UMass baseball program rumored to be cut

By Eli Rosenswaike, Collegian Staff

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On the cover of the soon-to-be-released 2009 media guide for the Massachusetts baseball team, there is an artist’s rendering of a new baseball field, dubbed: ‘The future home of Minuteman baseball.’

According to several published reports Tuesday, not only does UMass baseball’s future likely not have a new field ‘- it may not even have a team.

The Boston Herald and Daily Hampshire Gazette reported that, because of the budget deficit problems at UMass, the baseball program may be cut as part of the planned decrease in spending.

Nothing has been officially announced yet, but UMass athletic director John McCutcheon says cuts in the athletic department are virtually inevitable.

‘The campus is going through a historic reduction in funding. We are a part of that like every other unit on the campus. To comment on what the outcomes may be would be premature at this point,’ McCutcheon told the Gazette.

‘Obviously the chancellor [Robert Holub] in his comments to the state Legislature indicated that program reductions are going to be necessary for us to get to where we need to be.’

Rumors are swirling that the baseball program, which dates back to 1877 and is the longest-running team at UMass, will take the brunt of the damage.

Mike Stone, who has been the coach in Amherst since 1988, is both worried and mystified that this may happen.

I’m obviously concerned. There are a lot of rumors, and each day that I’ve heard them, there’s been more and more,’ Stone told the Gazette. ‘It’s very disturbing and distracting. We’re trying to play a season and we have to deal with this issue. It’s not good.

‘To even think about dropping baseball with the history and tradition that it’s had at UMass for over 100 years doesn’t make any sense to me.’

The UMass Baseball Diamond Club Committee, which recently helped fund the designs of a new UMass baseball complex, is spearheading the movement to try to save the program. Phil LeBlanc and Dick Bresciani, the co-chairman of the committee, sent McCutcheon ‘- as well as Holub, UMass president Jack Wilson and the board of trustees ‘- a memorandum on why the program should not be cut.

‘We implore you not to eliminate UMass baseball. Doing so will negatively impact the reputation, character and culture of UMass,’ reads the memorandum. ‘The future of UMass Baseball has never been brighter than now due to the successful planning, financial commitments and partnership that the UMass Baseball Diamond Fund has put in place over the last year.’

McCutcheon said that one or more programs could be cut. In 2002, seven UMass teams, including men’s tennis, men’s and women’s gymnastics, women’s volleyball, men’s and women’s water polo and men’s indoor track and field, were cut. In 2004, men’s indoor track and field was reinstated.

‘My job is try to assess it and have as competitive a department and as representative a Division I program at the end of the day that we possibly can have. I’m sure whatever recommendation I can make would not be supported by everybody,’ McCutcheon told the Gazette. ‘It’s an extremely difficult process. Whenever you look at the process of eliminating sports, it’s catastrophic to those that are involved in it.’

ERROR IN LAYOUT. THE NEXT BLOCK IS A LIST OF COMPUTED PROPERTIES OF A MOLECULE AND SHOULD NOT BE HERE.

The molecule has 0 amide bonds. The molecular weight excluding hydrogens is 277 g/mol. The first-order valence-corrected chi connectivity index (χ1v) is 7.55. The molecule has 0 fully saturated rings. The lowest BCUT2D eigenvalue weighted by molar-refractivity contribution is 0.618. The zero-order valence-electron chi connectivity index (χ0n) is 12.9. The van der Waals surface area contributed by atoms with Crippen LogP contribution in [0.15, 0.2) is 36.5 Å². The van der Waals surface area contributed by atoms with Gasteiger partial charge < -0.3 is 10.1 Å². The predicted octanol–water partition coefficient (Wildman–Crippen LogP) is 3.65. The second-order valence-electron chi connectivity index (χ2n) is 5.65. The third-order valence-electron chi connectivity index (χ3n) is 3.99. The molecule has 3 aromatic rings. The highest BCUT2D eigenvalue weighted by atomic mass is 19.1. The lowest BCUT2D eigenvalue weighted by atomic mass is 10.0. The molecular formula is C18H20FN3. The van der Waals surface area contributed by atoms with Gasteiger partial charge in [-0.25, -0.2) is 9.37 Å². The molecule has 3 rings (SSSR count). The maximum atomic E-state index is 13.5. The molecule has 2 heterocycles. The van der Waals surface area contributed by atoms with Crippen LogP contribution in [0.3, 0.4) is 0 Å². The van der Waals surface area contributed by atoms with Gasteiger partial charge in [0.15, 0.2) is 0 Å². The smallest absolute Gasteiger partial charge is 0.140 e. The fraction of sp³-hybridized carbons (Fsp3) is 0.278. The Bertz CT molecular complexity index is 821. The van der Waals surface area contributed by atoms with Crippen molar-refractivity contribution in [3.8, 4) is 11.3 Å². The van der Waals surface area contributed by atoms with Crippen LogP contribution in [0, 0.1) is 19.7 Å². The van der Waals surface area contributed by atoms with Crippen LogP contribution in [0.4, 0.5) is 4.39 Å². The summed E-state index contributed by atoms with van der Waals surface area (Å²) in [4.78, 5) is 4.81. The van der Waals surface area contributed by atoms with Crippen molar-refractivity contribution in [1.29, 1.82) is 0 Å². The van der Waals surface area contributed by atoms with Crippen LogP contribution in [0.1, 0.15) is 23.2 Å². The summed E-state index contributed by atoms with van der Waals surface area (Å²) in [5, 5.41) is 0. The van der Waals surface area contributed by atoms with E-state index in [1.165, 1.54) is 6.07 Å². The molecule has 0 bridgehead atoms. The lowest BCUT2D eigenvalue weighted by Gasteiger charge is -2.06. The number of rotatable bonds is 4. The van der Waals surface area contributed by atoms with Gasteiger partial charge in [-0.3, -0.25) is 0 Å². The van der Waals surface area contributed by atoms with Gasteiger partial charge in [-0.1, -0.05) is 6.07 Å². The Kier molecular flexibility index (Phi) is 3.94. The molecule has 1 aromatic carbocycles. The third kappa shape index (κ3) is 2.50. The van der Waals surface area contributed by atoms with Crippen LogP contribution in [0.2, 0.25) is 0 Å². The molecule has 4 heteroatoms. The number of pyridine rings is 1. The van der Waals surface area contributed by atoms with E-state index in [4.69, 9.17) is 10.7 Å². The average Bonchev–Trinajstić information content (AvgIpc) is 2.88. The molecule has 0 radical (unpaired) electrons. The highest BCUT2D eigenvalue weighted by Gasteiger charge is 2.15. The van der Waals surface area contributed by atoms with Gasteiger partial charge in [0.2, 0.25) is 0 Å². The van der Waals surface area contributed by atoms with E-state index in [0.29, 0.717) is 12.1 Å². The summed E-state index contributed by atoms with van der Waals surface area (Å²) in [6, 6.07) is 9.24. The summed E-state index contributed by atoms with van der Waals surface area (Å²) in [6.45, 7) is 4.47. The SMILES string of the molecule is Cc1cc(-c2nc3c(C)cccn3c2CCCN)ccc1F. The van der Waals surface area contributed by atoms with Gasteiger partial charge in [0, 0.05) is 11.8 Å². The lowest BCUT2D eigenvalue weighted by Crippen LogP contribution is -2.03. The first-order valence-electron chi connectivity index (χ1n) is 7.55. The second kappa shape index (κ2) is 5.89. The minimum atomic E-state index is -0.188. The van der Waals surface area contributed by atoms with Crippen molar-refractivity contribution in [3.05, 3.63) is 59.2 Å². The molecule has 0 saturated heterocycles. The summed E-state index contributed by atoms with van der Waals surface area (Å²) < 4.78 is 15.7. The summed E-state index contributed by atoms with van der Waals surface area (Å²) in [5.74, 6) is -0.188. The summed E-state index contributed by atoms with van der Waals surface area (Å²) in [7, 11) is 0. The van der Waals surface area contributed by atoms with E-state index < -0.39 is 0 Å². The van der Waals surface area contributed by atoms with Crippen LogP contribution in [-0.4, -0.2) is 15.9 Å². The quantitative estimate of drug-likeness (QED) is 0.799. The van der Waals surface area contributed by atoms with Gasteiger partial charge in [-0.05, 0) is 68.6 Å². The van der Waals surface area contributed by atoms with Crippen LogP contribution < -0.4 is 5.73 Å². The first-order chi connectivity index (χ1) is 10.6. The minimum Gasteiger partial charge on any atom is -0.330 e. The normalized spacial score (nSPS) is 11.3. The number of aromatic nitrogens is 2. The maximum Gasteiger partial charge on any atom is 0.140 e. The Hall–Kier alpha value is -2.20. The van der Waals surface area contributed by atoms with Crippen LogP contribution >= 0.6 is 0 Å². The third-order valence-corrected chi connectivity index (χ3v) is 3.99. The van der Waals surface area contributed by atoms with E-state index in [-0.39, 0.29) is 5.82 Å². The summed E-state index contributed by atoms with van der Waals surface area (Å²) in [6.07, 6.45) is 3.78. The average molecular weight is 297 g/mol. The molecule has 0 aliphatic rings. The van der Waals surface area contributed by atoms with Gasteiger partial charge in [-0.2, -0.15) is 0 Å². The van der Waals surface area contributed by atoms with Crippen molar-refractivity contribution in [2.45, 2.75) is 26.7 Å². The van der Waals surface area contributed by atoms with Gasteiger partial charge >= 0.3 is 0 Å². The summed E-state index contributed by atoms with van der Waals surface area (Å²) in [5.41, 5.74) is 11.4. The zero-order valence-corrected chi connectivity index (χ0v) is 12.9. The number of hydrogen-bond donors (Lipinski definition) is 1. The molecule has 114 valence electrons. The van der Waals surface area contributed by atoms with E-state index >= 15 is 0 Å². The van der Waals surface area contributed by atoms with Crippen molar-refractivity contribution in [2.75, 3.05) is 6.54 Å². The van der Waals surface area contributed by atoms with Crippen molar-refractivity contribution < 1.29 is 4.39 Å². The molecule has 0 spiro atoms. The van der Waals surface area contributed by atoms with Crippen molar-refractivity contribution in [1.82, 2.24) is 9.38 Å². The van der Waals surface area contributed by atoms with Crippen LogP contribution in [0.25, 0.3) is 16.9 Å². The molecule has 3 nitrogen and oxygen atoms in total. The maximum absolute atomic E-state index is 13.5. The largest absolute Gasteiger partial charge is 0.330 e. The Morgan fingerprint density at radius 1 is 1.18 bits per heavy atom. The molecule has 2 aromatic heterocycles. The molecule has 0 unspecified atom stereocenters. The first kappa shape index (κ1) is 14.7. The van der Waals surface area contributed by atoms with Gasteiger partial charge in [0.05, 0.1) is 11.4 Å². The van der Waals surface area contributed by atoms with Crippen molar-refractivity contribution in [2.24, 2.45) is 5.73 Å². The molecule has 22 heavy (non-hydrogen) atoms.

‘The opportunity to participate means a lot to the coaches, the student-athletes, to the fans. It’s a painful process. But the reality of where we are in the economy and where the state is in support of the university, it’s a reality that we unfortunately have to deal with.’

Former UMass baseball coach Dick Bergquist, who coached the team from 1967-1987, is joining in the movement to save the program. In a letter sent to McCutcheon dated March
23, Bergquist offered his thoughts on why getting rid of the program would be a mistake.

New England is baseball country. Baseball is one of the two sports in Massachusetts high schools that is most popular in terms of numbers of teams. Denying participation in baseball at the State University would be tragic,’ Bergquist wrote.

Bergquist thinks that a ‘hasty decision’ is the quickest and easiest way out for the athletic department, ‘but it does not recognize over 100 years of baseball tradition.’

He has an alternative idea for McCutcheon.

‘If the money problems are really that severe, other programs must assist by sacrifice also. This may be a time to restructure UMass athletics. A ten percent budget reduction by ALL teams would not be out of the question.’

The baseball program has made two NCAA Tournament appearances in Stone’s tenure (1995, 1996), has five Beanpot Championships (they won in 2008), and has captured eight Atlantic 10 titles. Overall, the program has qualified for 11 NCAA Tournaments ‘- including two appearances in the College World Series (1954, 1969).

However, the team has struggled over the past five years, going a combined 89-141 from 2004-2008.

Bergquist concluded his letter with the following: ‘Ralph Waldo Emerson once said, ‘Do not go where the path leads. Go instead where there is no path and leave a trail.”

‘I urge you, John, to blaze a new trail by not cutting teams. Even though cutting teams is very painful, it is still the easiest way out. Do not make a hasty decision that the entire University may regret in the future. Baseball is worth saving!’

Eli Rosenswaike can be reached at [email protected]